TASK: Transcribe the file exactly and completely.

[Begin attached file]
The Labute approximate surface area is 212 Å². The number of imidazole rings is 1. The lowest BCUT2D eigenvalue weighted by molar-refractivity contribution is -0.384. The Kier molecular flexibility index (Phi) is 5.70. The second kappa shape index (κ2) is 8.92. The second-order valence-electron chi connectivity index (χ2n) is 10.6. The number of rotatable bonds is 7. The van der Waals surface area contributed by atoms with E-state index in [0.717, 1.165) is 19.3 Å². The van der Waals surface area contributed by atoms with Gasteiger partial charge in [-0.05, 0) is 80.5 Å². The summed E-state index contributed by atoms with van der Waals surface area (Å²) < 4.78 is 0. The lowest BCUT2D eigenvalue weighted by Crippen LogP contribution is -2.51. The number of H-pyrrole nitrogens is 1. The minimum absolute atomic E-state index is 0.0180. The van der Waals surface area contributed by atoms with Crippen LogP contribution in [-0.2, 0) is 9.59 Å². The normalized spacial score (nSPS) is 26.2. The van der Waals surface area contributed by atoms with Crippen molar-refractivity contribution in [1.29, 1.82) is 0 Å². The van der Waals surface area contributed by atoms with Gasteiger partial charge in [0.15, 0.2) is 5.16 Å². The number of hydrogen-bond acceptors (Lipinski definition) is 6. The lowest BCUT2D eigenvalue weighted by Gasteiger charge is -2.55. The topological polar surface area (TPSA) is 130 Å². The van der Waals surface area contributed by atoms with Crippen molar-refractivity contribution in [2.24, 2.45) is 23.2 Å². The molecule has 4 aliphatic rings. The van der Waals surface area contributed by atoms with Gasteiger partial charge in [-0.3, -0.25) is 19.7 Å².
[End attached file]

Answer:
The Labute approximate surface area is 212 Å². The number of imidazole rings is 1. The lowest BCUT2D eigenvalue weighted by molar-refractivity contribution is -0.384. The Kier molecular flexibility index (Phi) is 5.70. The second kappa shape index (κ2) is 8.92. The second-order valence-electron chi connectivity index (χ2n) is 10.6. The number of rotatable bonds is 7. The van der Waals surface area contributed by atoms with E-state index in [0.717, 1.165) is 19.3 Å². The van der Waals surface area contributed by atoms with Gasteiger partial charge in [-0.05, 0) is 80.5 Å². The summed E-state index contributed by atoms with van der Waals surface area (Å²) < 4.78 is 0. The lowest BCUT2D eigenvalue weighted by Crippen LogP contribution is -2.51. The number of H-pyrrole nitrogens is 1. The minimum absolute atomic E-state index is 0.0180. The van der Waals surface area contributed by atoms with Crippen LogP contribution in [-0.2, 0) is 9.59 Å². The normalized spacial score (nSPS) is 26.2. The van der Waals surface area contributed by atoms with Crippen molar-refractivity contribution in [1.29, 1.82) is 0 Å². The van der Waals surface area contributed by atoms with Gasteiger partial charge in [0.15, 0.2) is 5.16 Å². The number of hydrogen-bond acceptors (Lipinski definition) is 6. The lowest BCUT2D eigenvalue weighted by Gasteiger charge is -2.55. The topological polar surface area (TPSA) is 130 Å². The van der Waals surface area contributed by atoms with Crippen molar-refractivity contribution in [2.24, 2.45) is 23.2 Å². The molecule has 4 aliphatic rings. The van der Waals surface area contributed by atoms with Gasteiger partial charge in [-0.3, -0.25) is 19.7 Å².